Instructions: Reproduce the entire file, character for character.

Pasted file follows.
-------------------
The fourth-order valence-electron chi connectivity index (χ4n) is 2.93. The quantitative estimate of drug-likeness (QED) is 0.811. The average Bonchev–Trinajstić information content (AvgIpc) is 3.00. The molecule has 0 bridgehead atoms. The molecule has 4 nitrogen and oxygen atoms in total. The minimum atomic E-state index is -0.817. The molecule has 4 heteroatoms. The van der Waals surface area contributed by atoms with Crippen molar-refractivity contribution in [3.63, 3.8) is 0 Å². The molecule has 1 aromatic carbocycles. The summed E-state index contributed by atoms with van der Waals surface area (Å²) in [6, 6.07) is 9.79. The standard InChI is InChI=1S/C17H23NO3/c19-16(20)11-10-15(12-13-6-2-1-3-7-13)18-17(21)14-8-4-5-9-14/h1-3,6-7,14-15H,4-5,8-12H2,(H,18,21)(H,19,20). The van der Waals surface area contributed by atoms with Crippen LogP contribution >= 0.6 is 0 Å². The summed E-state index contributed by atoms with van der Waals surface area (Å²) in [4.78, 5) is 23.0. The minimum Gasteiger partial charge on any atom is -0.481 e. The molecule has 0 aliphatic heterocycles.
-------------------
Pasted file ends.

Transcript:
The fourth-order valence-electron chi connectivity index (χ4n) is 2.93. The quantitative estimate of drug-likeness (QED) is 0.811. The average Bonchev–Trinajstić information content (AvgIpc) is 3.00. The molecule has 0 bridgehead atoms. The molecule has 4 nitrogen and oxygen atoms in total. The minimum atomic E-state index is -0.817. The molecule has 4 heteroatoms. The van der Waals surface area contributed by atoms with Crippen molar-refractivity contribution in [3.63, 3.8) is 0 Å². The molecule has 1 aromatic carbocycles. The summed E-state index contributed by atoms with van der Waals surface area (Å²) in [6, 6.07) is 9.79. The standard InChI is InChI=1S/C17H23NO3/c19-16(20)11-10-15(12-13-6-2-1-3-7-13)18-17(21)14-8-4-5-9-14/h1-3,6-7,14-15H,4-5,8-12H2,(H,18,21)(H,19,20). The van der Waals surface area contributed by atoms with Crippen LogP contribution >= 0.6 is 0 Å². The summed E-state index contributed by atoms with van der Waals surface area (Å²) in [4.78, 5) is 23.0. The minimum Gasteiger partial charge on any atom is -0.481 e. The molecule has 0 aliphatic heterocycles.